So many entrepreneurial women supporting the cause for melanoma

So many entrepreneurial women supporting the cause for melanoma

It's Melanoma March, a time to raise awareness about melanoma, how to prevent, protect and detect this disease that affects so many Australians. There are so many women now supporting the cause and raising awareness for melanoma. One of the most well-known of recent years is Deborah Hutton, who has publicly shared her journey of skin cancer. As a model, media personality and entrepreneur, it was a significant shock to have facial cancer and surgery that left her with scarring. She had had recurrent skin cancers but hadn't really changed her lifestyle until her facial surgery. Now she is an advocate, spreading the word on sun safety, skin care, prevention and detection. Deborah Hutton shares her personal journey here. It has seen her launch a sun protective range of hats called Canopy Bay. No more excuses when it comes to finding a beautiful hat to wear!

Nadia Bartel is another media personality and fashion brand owner raising awareness, posing naked in a campaign to raise awareness of the dangers of skin cancer. She has had 14 moles removed, one of which was a melanoma. She says “I have pigmentation on my face from the damage I caused in those early years. A lot of people don’t realise that using SPF is the number one anti-ageing product you should use.” There's a tip for everyone!

“Giving Melanoma The Cold Shoulder” is run by Naked Sundays who have a range that they call a hybrid of SPF sunscreen and skincare. Nadia's own store is called Henne, providing a range of essential women's clothing.

During #MelanomaMarch, let's refresh our knowledge on melanoma. Here are the latest facts from Melanoma Institute Australia:

  • Australia has the highest melanoma incidence in the world
  • One person is diagnosed every 30 minutes
  • The disease claims the life of one Australian every six hours
  • 95% of melanoma are caused by overexposure to UV radiation from the sun
  • 50% of advanced melanoma patients don’t respond or become resistant to new immunotherapy treatments .... which means early detection is vitally important.

Let's put some of these figures into perspective:

  • Melanoma is the most common cancer affecting 20-39 year old Australians
  • Melanoma is the second most common cancer affecting men, after prostate cancer
  • Melanoma is the third most common cancer affecting women, after breast and colorectal cancer.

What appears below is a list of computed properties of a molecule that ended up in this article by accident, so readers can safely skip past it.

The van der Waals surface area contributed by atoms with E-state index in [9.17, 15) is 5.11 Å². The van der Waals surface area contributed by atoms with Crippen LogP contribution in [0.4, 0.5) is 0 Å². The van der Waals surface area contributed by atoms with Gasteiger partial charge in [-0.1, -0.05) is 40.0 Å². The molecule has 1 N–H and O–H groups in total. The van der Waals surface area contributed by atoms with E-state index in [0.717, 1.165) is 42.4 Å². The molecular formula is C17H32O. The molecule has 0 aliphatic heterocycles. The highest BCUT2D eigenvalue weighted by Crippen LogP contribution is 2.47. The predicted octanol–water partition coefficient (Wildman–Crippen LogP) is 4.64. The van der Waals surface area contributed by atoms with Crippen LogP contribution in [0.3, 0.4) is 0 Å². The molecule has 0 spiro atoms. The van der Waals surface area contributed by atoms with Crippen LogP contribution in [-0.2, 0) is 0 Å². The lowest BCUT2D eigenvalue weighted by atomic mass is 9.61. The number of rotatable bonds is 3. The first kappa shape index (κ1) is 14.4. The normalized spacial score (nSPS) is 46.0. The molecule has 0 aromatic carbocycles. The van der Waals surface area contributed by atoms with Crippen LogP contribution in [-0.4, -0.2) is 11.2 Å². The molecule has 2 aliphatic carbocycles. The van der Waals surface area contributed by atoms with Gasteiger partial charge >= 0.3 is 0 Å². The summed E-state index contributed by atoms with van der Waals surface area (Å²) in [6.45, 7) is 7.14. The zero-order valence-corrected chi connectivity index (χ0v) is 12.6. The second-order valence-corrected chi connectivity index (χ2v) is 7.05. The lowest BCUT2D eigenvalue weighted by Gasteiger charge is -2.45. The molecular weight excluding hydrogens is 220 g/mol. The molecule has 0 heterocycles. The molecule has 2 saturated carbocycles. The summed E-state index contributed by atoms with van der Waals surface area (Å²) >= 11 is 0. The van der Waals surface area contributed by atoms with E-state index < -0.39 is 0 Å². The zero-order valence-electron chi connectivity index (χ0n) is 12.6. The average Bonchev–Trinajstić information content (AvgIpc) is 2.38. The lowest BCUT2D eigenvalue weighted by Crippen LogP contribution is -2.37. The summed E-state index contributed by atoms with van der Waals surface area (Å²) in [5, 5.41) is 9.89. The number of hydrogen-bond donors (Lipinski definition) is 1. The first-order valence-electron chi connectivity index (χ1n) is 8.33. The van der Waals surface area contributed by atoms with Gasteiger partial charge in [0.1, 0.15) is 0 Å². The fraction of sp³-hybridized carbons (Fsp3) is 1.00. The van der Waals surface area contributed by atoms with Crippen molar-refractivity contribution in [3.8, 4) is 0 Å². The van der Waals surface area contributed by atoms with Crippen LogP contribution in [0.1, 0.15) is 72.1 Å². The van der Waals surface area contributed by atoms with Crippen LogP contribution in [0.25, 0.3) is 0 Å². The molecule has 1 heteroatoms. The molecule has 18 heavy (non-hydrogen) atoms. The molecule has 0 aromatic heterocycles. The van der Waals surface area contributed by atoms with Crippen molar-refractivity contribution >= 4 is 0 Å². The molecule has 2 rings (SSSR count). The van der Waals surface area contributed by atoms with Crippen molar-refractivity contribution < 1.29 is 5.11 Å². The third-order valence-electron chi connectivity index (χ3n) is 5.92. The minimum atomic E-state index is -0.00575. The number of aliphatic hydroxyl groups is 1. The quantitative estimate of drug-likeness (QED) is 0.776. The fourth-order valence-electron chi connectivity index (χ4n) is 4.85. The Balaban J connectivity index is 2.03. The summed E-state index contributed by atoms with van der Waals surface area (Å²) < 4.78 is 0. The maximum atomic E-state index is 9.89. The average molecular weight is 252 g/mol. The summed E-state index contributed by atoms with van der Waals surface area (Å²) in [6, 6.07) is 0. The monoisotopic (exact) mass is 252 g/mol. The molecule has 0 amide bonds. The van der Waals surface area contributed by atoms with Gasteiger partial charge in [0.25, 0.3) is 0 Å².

Not good. 

Education is the key so, now that we know the facts and the risks, what can we do about it?

Raise awareness for early detection and prevention. If we can prevent over exposure to UV radiation, we can prevent this disease impacting so many Australians. This is very easy to do. Here are our top tips:

  1. Stay in the shade, especially during the hottest part of the day
  2. Wear sun protective clothing. The fabric we use at Es Una is UPF50+ and so many clothes are. The tighter the weave of a fabric, the higher the sun protection. For example, a heavy or thick bamboo or cotton t-shirts can often be UPF50+ too. But be careful of kaftans and sarongs. If you can see through the fabric, so can the UV rays. That's why we make our rashie tops, rashie dresses and swim shorts from UPF50+ fabric. The perfect solution for women's swimwear that has a sun protective ethos.
  3. Be particularly careful of your head (the parting of your hair), shoulders, décolletage, forehead and shoulders. These parts of your body are literally facing 'up' and exposed to the sun. Sunburn happens more quickly and you may not see it. How often have you walked behind someone with sunburnt shoulders? A reminder to be careful in shading these areas or protecting with sunscreen.
  4. Wear a broad brimmed hat, for obvious reasons!
  5. Wear sunglasses, particularly if they meet Australian standard category 2, 3 or 4, as they provide a better protection for your eyes.
  6. Apply sunscreen liberally and regularly, making sure that it's broad spectrum.

Raise funds for research. One of the main activities during Melanoma March is a fundraising walk. Only 4km and family friendly, or get a group of friends together and walk and chat. You can register for walks all around Australia, click here to find your closest walk. Melanoma Institute Australia has been highly successful in improving our understanding of melanoma, leading to advancements in early detection, diagnosis and treatment. You can find out more about their research here.

You can find similar statistics on melanoma in North America on Guillame's blog here.

If you're wanting to be a perennial woman, with an enjoyment of summer and  sensible yet stylish ladies rash vests or thoughtful swimdresses for women, then head to our collection to find a style of women's swimwear that suits you and your swimwear goals.


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